Friday, December 18, 2015

Red Fox Inn

For tonight's adventure, the PCs are starting out having lunch at a country inn outside of Paris. Bondy is a village seven miles northeast of Paris along the main road to Meux. The Red Fox Inn (l'Auberge du Renard Roux) is a pleasant roadside inn with whitewashed walls and airy buildings. The front gate is flanked by ivy-covered trellises. Behind the inn is a walled courtyard with a well, stables, and a chicken coop. The innkeeper is Lucas Figuier—a stout man with a jovial personality. His wife Marie is an amazing cook (Cook-3) and the inn is well known for its food.

For the look of the inn I searched through my file of inns and taverns and came up with the Broken Coin Inn PDF that I purchased from THE FORGE ®. The PDF includes both an exterior view of the inn as well as plans for the upper and lower floors.

One thing I notice about most inns created for Fantasy Roleplaying is that the inns are fricking huge with dozens of private rooms and tables in the common room. That is much larger than most taverns and pubs I recall seeing in Europe and for play, such a large location just lowers the odds that a PC will notice someone interesting or it ups the GM workload by requiring the GM to fill the inn with a hundred or so interesting NPCs. I have a lot of NPCs for Honor+Intrigue, but aside from a crowd watching a parade I see no reason to include one or two hundred of them at a single location. The Broken Coin Inn isn't too bad in this respect, but I wanted a smaller inn, so I cut out part of the left wing of the inn which reduced the dining area to a single table private dining room suitable for a conference of PCs and eliminated 2 bed rooms and 6 beds.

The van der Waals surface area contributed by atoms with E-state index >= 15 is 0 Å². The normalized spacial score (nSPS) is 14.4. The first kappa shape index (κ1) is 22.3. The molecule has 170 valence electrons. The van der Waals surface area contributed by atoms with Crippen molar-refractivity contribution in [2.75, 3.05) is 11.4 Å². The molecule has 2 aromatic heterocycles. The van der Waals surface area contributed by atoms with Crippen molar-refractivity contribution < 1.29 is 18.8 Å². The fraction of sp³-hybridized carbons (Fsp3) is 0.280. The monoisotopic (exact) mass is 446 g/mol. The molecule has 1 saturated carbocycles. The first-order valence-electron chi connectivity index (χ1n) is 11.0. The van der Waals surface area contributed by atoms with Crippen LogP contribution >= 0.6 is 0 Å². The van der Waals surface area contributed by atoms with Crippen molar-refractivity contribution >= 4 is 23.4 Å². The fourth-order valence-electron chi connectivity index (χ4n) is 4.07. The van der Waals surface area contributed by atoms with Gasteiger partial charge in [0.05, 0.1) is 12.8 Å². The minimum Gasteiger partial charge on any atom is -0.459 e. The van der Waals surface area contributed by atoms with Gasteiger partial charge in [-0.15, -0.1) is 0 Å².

I also wanted the windows in the outside picture to match the windows on the floor plans. For some reason the artist and map maker got their signals crossed. The original exterior show 11 windows on the front upper story (5 left, 1 center, 5 right) and 12 windows on the front lower story (6 left, 6 right). The interior plan for the upper story only has 7 windows (3 left, 1 center, 3 right) while the lower story only has 11 windows (6 left, 5 right). Lots of windows are nice for the airy look I wanted and it was easier artistically to change the plan than the exterior view. So I added and moved windows on the floor plans.

While I was fixing that, I noticed that the stairs between the first and second floors were not too clear as far as direction so I added some arrows and the word UP to clarify.

Since I had decided to name this inn the Red Fox, I took the sign for the real Red Fox Inn & Tavern in Middleburg, Virginia. Here is the result.

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